Global Warming? Where Have You Been The Past 60+ Hours?

Here in Minnesota it’s been over 60 hours since the thermometer has been on the plus side of the scale.   That’s right, all of this past weekend and today it has been below zero with bitter cold wind-chills in some parts down to minus 40 below.   Temps like this can literally start freezing bare skin in just minutes, and for the hearty souls who venture outside it requires a great deal of care just to be winter safe.

So tell me about that Global Warming theory once again?   If you listen closely the world is doomed because of our reliance on fossil fuels and other ozone damaging substances, correct?   Hogwash!   If you subscribe to this doomsday thinking you are led to believe that mankind and a century or more of industrialization has left such a damaging fingerprint on our world that for several centuries to come the earth will be adversely effected by progress and our lack of sensitivity for the caring of “mother earth.”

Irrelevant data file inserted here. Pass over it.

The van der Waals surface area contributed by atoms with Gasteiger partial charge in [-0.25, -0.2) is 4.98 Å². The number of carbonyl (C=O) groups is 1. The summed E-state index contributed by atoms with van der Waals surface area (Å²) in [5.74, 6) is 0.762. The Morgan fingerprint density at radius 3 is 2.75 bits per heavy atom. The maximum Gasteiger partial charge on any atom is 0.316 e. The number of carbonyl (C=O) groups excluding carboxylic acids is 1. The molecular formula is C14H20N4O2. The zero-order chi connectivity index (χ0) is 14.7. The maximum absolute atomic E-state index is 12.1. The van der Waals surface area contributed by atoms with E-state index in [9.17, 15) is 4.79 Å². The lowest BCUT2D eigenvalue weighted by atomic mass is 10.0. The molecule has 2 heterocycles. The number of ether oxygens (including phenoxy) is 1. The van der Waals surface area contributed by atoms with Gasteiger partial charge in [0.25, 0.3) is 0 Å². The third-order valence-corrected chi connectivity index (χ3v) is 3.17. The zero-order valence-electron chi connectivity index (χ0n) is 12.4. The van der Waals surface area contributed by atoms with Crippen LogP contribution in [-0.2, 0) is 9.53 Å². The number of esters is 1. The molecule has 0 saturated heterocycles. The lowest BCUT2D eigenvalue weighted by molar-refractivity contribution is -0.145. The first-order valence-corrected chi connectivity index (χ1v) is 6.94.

You know what, I will be the first to admit I’m certainly no scholar when it comes to understanding long-term global climactic pattern changes.   I will also be among the first to agree that society can do much to improve our symbiotic existence with our planet.   But the constant drum beat by some on this global warming theory is getting a bit…shall I say, nauseating.   You can point to whatever evidence you may want to cite to bolster your position…but in the end it proves absolutely nothing.   The conjecture is 100 years from now the earth will not be the same as we now know it.   Well duh!   Nothing about the earth is ever quite the same…after all, in its simplest form you can view the earth as one big living organism.   Take for instance the river that runs through my farm.   It looks much different today than it did 35 years ago.   So, too, does the hillside north of my home.   It was once largely devoid of trees…but no more.   Over the years many young saplings have been allowed to mature and grow into substantial trees.